“The charity was formed in 1994 as North Staffs Users Group. Its origins began in a meeting in 1992 between a service user and interested worker who at the time worked for the National Schizophrenia Federation (NSF). The idea evolved of establishing a group that could exert some influence over service provision in the statutory sector. The main impetus of this came from the dissatisfaction that service users felt about the way that they were treated by the statutory providers of mental health services.

Since those humble beginnings, the group has developed over the past 25 years. Our current membership is over 1300 and just last year, we visited over 70 different venues across North Staffordshire and Stoke on Trent. However the aims of the charity have always remained the same – to ensure that the voice of people who access mental health services is heard.”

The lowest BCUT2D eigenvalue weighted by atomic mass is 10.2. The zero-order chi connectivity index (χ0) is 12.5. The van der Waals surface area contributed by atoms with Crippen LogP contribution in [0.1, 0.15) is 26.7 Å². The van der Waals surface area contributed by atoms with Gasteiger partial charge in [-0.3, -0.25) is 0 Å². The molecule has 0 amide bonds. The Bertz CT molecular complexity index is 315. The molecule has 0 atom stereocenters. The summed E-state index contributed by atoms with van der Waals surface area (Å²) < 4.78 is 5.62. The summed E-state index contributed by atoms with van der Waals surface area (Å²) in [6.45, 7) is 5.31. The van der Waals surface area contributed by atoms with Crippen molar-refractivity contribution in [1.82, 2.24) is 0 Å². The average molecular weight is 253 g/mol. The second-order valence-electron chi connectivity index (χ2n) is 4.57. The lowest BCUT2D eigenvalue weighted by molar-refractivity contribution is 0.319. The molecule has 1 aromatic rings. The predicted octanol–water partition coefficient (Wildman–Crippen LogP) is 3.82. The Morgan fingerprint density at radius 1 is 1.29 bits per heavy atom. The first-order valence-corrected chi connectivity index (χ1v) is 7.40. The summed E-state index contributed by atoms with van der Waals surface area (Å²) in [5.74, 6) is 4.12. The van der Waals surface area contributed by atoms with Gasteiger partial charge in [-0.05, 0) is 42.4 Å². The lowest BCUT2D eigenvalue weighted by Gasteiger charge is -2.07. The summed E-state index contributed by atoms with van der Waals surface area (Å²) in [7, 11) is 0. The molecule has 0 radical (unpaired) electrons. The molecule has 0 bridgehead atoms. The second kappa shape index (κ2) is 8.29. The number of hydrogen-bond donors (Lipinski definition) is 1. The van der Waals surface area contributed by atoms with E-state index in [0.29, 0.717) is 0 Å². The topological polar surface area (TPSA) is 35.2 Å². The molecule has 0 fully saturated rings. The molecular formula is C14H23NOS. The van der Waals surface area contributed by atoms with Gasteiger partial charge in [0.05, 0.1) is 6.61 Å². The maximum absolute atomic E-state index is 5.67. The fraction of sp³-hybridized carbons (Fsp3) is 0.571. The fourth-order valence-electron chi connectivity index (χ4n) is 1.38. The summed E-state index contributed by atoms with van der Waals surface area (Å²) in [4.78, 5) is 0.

It wasn’t surprising then, that with my own experience of mental ill health, and a fairly chequered relationship with mental health services, that I soon became aware of, as it was then, NSUG. I remember having a conversation with one of the staff members in which I outlined my various disgruntlements. Although I was too ill at that time to fully engage with any action that might be taken to help me, it was one of the few encounters I’d had which took what I was saying seriously and was sympathetic to my situation. While it seemed to me that I was being treated as some kind of pariah by mental health services, NSUG offered a wholly more understanding approach.